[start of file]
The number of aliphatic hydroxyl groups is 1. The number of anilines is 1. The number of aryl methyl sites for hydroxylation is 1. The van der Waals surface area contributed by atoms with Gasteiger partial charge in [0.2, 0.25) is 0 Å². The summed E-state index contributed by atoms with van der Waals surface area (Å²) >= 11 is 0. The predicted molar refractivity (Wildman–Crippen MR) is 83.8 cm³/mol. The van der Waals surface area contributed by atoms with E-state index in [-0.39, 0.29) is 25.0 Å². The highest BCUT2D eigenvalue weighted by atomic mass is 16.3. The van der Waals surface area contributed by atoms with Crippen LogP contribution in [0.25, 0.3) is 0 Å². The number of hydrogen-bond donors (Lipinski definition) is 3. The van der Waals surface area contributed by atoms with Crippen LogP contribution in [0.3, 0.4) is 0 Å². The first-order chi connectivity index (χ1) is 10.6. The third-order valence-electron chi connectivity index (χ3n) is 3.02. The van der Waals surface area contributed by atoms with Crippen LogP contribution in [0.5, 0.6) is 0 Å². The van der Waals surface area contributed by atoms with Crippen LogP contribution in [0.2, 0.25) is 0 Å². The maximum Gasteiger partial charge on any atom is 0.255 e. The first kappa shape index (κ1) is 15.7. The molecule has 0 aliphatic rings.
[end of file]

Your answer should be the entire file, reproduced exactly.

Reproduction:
The number of aliphatic hydroxyl groups is 1. The number of anilines is 1. The number of aryl methyl sites for hydroxylation is 1. The van der Waals surface area contributed by atoms with Gasteiger partial charge in [0.2, 0.25) is 0 Å². The summed E-state index contributed by atoms with van der Waals surface area (Å²) >= 11 is 0. The predicted molar refractivity (Wildman–Crippen MR) is 83.8 cm³/mol. The van der Waals surface area contributed by atoms with E-state index in [-0.39, 0.29) is 25.0 Å². The highest BCUT2D eigenvalue weighted by atomic mass is 16.3. The van der Waals surface area contributed by atoms with Crippen LogP contribution in [0.25, 0.3) is 0 Å². The number of hydrogen-bond donors (Lipinski definition) is 3. The van der Waals surface area contributed by atoms with Crippen LogP contribution in [0.3, 0.4) is 0 Å². The first-order chi connectivity index (χ1) is 10.6. The third-order valence-electron chi connectivity index (χ3n) is 3.02. The van der Waals surface area contributed by atoms with Crippen LogP contribution in [0.5, 0.6) is 0 Å². The van der Waals surface area contributed by atoms with Crippen LogP contribution in [0.2, 0.25) is 0 Å². The maximum Gasteiger partial charge on any atom is 0.255 e. The first kappa shape index (κ1) is 15.7. The molecule has 0 aliphatic rings.